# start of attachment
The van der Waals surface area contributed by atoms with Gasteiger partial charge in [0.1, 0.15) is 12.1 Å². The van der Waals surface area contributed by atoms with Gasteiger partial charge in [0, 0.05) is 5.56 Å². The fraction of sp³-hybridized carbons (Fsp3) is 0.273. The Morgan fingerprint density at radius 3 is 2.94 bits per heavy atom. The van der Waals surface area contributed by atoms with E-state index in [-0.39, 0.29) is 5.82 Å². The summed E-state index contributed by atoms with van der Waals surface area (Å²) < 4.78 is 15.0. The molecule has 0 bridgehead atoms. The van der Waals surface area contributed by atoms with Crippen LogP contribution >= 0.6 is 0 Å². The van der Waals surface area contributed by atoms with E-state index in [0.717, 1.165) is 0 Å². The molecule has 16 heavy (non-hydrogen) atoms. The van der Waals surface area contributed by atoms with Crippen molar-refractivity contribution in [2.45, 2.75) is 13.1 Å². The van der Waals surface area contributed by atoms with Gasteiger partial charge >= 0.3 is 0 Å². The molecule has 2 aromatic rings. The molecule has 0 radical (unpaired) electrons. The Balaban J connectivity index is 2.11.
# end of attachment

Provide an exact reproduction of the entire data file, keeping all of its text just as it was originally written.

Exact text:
The van der Waals surface area contributed by atoms with Gasteiger partial charge in [0.1, 0.15) is 12.1 Å². The van der Waals surface area contributed by atoms with Gasteiger partial charge in [0, 0.05) is 5.56 Å². The fraction of sp³-hybridized carbons (Fsp3) is 0.273. The Morgan fingerprint density at radius 3 is 2.94 bits per heavy atom. The van der Waals surface area contributed by atoms with E-state index in [-0.39, 0.29) is 5.82 Å². The summed E-state index contributed by atoms with van der Waals surface area (Å²) < 4.78 is 15.0. The molecule has 0 bridgehead atoms. The van der Waals surface area contributed by atoms with Crippen LogP contribution >= 0.6 is 0 Å². The van der Waals surface area contributed by atoms with E-state index in [0.717, 1.165) is 0 Å². The molecule has 16 heavy (non-hydrogen) atoms. The van der Waals surface area contributed by atoms with Crippen molar-refractivity contribution in [2.45, 2.75) is 13.1 Å². The van der Waals surface area contributed by atoms with Gasteiger partial charge >= 0.3 is 0 Å². The molecule has 2 aromatic rings. The molecule has 0 radical (unpaired) electrons. The Balaban J connectivity index is 2.11.